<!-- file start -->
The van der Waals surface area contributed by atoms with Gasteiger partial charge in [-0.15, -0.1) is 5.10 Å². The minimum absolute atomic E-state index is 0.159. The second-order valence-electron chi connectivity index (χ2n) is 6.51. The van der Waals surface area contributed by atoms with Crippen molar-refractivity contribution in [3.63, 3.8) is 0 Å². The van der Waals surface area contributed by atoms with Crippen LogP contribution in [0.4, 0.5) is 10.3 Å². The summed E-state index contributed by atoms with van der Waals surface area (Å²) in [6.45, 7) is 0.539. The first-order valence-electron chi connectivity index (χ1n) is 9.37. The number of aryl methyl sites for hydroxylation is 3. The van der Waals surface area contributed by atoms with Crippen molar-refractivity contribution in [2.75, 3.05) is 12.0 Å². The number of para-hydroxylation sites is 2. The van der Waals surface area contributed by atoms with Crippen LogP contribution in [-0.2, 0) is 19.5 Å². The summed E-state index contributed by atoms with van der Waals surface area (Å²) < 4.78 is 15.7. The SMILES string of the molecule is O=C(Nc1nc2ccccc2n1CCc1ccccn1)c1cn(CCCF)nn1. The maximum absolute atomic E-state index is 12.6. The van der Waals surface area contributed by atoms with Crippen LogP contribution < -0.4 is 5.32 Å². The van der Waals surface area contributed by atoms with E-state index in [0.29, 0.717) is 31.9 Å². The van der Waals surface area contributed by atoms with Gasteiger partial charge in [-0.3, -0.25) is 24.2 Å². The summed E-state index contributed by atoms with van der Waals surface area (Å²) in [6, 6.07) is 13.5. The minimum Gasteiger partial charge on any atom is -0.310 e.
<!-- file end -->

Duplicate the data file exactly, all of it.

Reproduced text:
The van der Waals surface area contributed by atoms with Gasteiger partial charge in [-0.15, -0.1) is 5.10 Å². The minimum absolute atomic E-state index is 0.159. The second-order valence-electron chi connectivity index (χ2n) is 6.51. The van der Waals surface area contributed by atoms with Crippen molar-refractivity contribution in [3.63, 3.8) is 0 Å². The van der Waals surface area contributed by atoms with Crippen LogP contribution in [0.4, 0.5) is 10.3 Å². The summed E-state index contributed by atoms with van der Waals surface area (Å²) in [6.45, 7) is 0.539. The first-order valence-electron chi connectivity index (χ1n) is 9.37. The number of aryl methyl sites for hydroxylation is 3. The van der Waals surface area contributed by atoms with Crippen molar-refractivity contribution in [2.75, 3.05) is 12.0 Å². The number of para-hydroxylation sites is 2. The van der Waals surface area contributed by atoms with Crippen LogP contribution in [-0.2, 0) is 19.5 Å². The summed E-state index contributed by atoms with van der Waals surface area (Å²) < 4.78 is 15.7. The SMILES string of the molecule is O=C(Nc1nc2ccccc2n1CCc1ccccn1)c1cn(CCCF)nn1. The maximum absolute atomic E-state index is 12.6. The van der Waals surface area contributed by atoms with Crippen LogP contribution < -0.4 is 5.32 Å². The van der Waals surface area contributed by atoms with E-state index in [0.29, 0.717) is 31.9 Å². The van der Waals surface area contributed by atoms with Gasteiger partial charge in [-0.3, -0.25) is 24.2 Å². The summed E-state index contributed by atoms with van der Waals surface area (Å²) in [6, 6.07) is 13.5. The minimum Gasteiger partial charge on any atom is -0.310 e.